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Dear MasterCard, what is a DSE?

Having a poke around recently, it became apparent that there was no clear definition as to what a DSE or a TPP actually ‘is’.

Some QSAs have assumed that Third Party Processor (TPP) in effect means ANY payment/transaction service provider and have incorrectly classed entities that service

To clarify what a TPP actually is – it’s an entity that performs MasterCard transaction and processing Program Services for Members, for example POI Terminal Operation, authorization routing, electronic data capture, clearing file preparation, submission, settlement, statement preparation and chargeback processing. In simpler terms, what we all know as an Acquiring Bank (or anyone that connects directly to MasterCard’s payment networks to provide Program Services).

..and a Data Storage Entity (DSE) is an entity that stores, processes or transmits transactions on behalf of a Member, Merchant or Member Service Provider (MSP). For example a Web hosting company, payment gateway, terminal drivers (whatever they are) and processors.

What makes the distinction important is that MasterCard classify ALL TPPs as a Level 1 Service Provider (thus needing a QSA onsite audit), whereas DSEs that process

Another common mistake that QSAs seem to be making is taking aggregates of all Visa, MasterCard and Amex transactions and using this as the ‘tpa’ for each card scheme. This is wrong. MasterCard’s 300,000 limit refers to 300,000 MasterCards. Visa’s limit to Visa cards.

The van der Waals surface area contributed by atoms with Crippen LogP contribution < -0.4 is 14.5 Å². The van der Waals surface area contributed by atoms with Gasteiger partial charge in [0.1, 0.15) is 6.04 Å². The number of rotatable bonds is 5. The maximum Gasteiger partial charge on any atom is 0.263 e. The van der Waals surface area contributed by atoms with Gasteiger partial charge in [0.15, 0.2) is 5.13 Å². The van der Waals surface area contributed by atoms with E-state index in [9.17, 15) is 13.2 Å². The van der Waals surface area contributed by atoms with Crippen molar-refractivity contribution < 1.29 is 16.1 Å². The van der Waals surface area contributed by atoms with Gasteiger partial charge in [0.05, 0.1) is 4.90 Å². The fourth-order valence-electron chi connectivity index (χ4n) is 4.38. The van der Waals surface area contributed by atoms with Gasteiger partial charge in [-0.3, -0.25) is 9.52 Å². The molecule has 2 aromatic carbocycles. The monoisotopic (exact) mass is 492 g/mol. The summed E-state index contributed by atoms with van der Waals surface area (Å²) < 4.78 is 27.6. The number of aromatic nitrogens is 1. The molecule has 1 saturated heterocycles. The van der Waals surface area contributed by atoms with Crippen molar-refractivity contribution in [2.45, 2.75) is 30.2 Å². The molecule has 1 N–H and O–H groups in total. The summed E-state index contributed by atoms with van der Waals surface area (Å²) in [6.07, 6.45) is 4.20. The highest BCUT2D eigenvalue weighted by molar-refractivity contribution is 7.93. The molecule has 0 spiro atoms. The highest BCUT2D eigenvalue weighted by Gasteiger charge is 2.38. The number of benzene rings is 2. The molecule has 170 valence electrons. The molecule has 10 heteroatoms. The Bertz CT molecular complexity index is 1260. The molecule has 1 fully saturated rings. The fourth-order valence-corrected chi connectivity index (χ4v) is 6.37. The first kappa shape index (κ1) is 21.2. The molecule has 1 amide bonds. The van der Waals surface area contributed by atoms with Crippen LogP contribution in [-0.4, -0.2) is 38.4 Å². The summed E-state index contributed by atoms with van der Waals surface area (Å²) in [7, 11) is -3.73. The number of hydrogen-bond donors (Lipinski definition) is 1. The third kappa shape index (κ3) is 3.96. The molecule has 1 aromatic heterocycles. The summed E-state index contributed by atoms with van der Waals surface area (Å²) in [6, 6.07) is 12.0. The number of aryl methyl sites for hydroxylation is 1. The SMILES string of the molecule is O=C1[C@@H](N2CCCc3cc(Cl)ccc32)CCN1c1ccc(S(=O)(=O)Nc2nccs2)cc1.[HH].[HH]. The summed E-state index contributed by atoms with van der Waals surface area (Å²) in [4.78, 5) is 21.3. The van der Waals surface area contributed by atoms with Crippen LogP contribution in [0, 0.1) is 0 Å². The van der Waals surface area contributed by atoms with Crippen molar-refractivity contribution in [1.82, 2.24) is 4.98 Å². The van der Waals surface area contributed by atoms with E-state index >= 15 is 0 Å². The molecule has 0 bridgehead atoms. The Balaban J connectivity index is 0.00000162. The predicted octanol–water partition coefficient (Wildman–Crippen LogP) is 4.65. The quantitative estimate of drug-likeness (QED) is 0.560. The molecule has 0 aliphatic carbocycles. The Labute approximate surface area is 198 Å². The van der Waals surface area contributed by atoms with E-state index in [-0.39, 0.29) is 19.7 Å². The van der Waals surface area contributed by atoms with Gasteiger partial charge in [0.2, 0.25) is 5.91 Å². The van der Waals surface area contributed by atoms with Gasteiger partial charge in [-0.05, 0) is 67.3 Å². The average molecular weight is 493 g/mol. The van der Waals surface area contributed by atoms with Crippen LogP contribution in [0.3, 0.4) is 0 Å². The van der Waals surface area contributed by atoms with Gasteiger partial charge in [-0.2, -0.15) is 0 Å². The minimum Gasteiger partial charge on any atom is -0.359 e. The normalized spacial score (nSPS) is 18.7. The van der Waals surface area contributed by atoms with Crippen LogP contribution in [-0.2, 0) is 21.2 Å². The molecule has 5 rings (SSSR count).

However, Amex, JCB and Discover do not have a level one or a level two. So no matter how many of these cards are processed, full onsite validation is required by a QSA for any organisation that provides any service relating to these cards for merchants.

Service providers that process small transaction volumes should seriously consider the associated audit costs if they are to take Amex, JCB or Discover transactions.

I’m sort of hoping that the card schemes glue together some kind of unified approach and it would make the world a whole lot simpler if we just followed Visa’s model.

Even so, the 300,000 boundary between Level 1 and Level 2 can pose a serious risk if service providers fail to understand what PCI DSS is about, just tick all the boxes and send in a self assessment. MILLIONS of cards could be at risk as these volumes, over the years, soon add up and as Visa’s trigger for forensic involvement is around 1,000 potentially compromised cards, then no matter what level of transactions a service provider may process, there is a hidden risk that must be seriously considered.